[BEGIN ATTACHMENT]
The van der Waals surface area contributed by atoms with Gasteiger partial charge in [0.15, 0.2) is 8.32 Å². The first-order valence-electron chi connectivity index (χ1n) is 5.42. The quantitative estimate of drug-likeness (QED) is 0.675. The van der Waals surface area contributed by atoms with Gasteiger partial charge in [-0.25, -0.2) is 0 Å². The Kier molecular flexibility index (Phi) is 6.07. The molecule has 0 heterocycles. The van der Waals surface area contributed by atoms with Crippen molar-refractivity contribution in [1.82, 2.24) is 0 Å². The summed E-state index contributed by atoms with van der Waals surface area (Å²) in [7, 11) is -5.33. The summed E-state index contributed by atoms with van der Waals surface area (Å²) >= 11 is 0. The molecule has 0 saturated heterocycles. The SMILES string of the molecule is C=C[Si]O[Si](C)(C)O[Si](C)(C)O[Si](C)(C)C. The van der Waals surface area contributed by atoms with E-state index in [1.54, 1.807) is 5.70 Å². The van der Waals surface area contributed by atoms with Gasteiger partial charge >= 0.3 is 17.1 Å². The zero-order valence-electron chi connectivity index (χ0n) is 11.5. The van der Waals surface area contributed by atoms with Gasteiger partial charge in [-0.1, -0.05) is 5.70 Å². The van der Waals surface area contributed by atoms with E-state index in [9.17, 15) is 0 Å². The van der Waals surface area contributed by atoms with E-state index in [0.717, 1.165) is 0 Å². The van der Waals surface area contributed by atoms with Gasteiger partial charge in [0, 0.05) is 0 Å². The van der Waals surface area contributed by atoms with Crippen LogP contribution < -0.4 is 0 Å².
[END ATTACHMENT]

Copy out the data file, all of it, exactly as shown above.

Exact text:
The van der Waals surface area contributed by atoms with Gasteiger partial charge in [0.15, 0.2) is 8.32 Å². The first-order valence-electron chi connectivity index (χ1n) is 5.42. The quantitative estimate of drug-likeness (QED) is 0.675. The van der Waals surface area contributed by atoms with Gasteiger partial charge in [-0.25, -0.2) is 0 Å². The Kier molecular flexibility index (Phi) is 6.07. The molecule has 0 heterocycles. The van der Waals surface area contributed by atoms with Crippen molar-refractivity contribution in [1.82, 2.24) is 0 Å². The summed E-state index contributed by atoms with van der Waals surface area (Å²) in [7, 11) is -5.33. The summed E-state index contributed by atoms with van der Waals surface area (Å²) >= 11 is 0. The molecule has 0 saturated heterocycles. The SMILES string of the molecule is C=C[Si]O[Si](C)(C)O[Si](C)(C)O[Si](C)(C)C. The van der Waals surface area contributed by atoms with E-state index in [1.54, 1.807) is 5.70 Å². The van der Waals surface area contributed by atoms with Gasteiger partial charge >= 0.3 is 17.1 Å². The zero-order valence-electron chi connectivity index (χ0n) is 11.5. The van der Waals surface area contributed by atoms with Gasteiger partial charge in [-0.1, -0.05) is 5.70 Å². The van der Waals surface area contributed by atoms with E-state index in [9.17, 15) is 0 Å². The van der Waals surface area contributed by atoms with E-state index in [0.717, 1.165) is 0 Å². The van der Waals surface area contributed by atoms with Gasteiger partial charge in [0, 0.05) is 0 Å². The van der Waals surface area contributed by atoms with Crippen LogP contribution < -0.4 is 0 Å².